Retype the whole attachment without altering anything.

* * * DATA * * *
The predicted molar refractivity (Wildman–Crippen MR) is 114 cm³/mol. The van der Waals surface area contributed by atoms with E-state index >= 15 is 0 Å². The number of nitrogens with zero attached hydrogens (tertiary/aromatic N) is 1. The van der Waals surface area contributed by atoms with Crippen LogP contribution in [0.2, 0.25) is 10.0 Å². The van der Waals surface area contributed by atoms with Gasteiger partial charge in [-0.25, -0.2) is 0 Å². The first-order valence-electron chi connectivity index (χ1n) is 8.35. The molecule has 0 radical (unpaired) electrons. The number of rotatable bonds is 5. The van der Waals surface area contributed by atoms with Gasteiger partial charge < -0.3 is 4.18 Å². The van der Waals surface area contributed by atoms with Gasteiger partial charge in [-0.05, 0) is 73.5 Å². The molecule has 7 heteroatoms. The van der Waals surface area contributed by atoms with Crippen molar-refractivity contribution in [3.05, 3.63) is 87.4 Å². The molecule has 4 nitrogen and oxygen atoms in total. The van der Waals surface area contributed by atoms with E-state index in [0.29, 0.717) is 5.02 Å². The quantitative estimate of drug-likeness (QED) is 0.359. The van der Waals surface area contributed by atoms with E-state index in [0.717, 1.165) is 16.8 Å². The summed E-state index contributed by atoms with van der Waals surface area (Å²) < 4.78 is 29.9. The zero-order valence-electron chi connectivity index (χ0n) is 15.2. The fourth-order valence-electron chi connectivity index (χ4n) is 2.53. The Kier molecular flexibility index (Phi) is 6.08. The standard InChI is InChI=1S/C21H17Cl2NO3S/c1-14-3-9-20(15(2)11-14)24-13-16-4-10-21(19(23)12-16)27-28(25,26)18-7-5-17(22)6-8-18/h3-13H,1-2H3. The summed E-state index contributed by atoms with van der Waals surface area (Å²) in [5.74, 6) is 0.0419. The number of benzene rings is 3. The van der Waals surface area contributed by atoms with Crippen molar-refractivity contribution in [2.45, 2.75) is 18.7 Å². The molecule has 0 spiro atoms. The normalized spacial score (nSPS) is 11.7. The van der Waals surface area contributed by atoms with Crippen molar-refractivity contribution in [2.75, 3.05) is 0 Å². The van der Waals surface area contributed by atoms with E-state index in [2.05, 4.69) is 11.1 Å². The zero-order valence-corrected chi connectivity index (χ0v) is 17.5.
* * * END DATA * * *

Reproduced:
The predicted molar refractivity (Wildman–Crippen MR) is 114 cm³/mol. The van der Waals surface area contributed by atoms with E-state index >= 15 is 0 Å². The number of nitrogens with zero attached hydrogens (tertiary/aromatic N) is 1. The van der Waals surface area contributed by atoms with Crippen LogP contribution in [0.2, 0.25) is 10.0 Å². The van der Waals surface area contributed by atoms with Gasteiger partial charge in [-0.25, -0.2) is 0 Å². The first-order valence-electron chi connectivity index (χ1n) is 8.35. The molecule has 0 radical (unpaired) electrons. The number of rotatable bonds is 5. The van der Waals surface area contributed by atoms with Gasteiger partial charge < -0.3 is 4.18 Å². The van der Waals surface area contributed by atoms with Gasteiger partial charge in [-0.05, 0) is 73.5 Å². The molecule has 7 heteroatoms. The van der Waals surface area contributed by atoms with Crippen molar-refractivity contribution in [3.05, 3.63) is 87.4 Å². The molecule has 4 nitrogen and oxygen atoms in total. The van der Waals surface area contributed by atoms with E-state index in [0.29, 0.717) is 5.02 Å². The quantitative estimate of drug-likeness (QED) is 0.359. The van der Waals surface area contributed by atoms with E-state index in [0.717, 1.165) is 16.8 Å². The summed E-state index contributed by atoms with van der Waals surface area (Å²) < 4.78 is 29.9. The zero-order valence-electron chi connectivity index (χ0n) is 15.2. The fourth-order valence-electron chi connectivity index (χ4n) is 2.53. The Kier molecular flexibility index (Phi) is 6.08. The standard InChI is InChI=1S/C21H17Cl2NO3S/c1-14-3-9-20(15(2)11-14)24-13-16-4-10-21(19(23)12-16)27-28(25,26)18-7-5-17(22)6-8-18/h3-13H,1-2H3. The summed E-state index contributed by atoms with van der Waals surface area (Å²) in [5.74, 6) is 0.0419. The number of benzene rings is 3. The van der Waals surface area contributed by atoms with Crippen molar-refractivity contribution in [2.45, 2.75) is 18.7 Å². The molecule has 0 spiro atoms. The normalized spacial score (nSPS) is 11.7. The van der Waals surface area contributed by atoms with Crippen molar-refractivity contribution in [2.75, 3.05) is 0 Å². The van der Waals surface area contributed by atoms with E-state index in [2.05, 4.69) is 11.1 Å². The zero-order valence-corrected chi connectivity index (χ0v) is 17.5.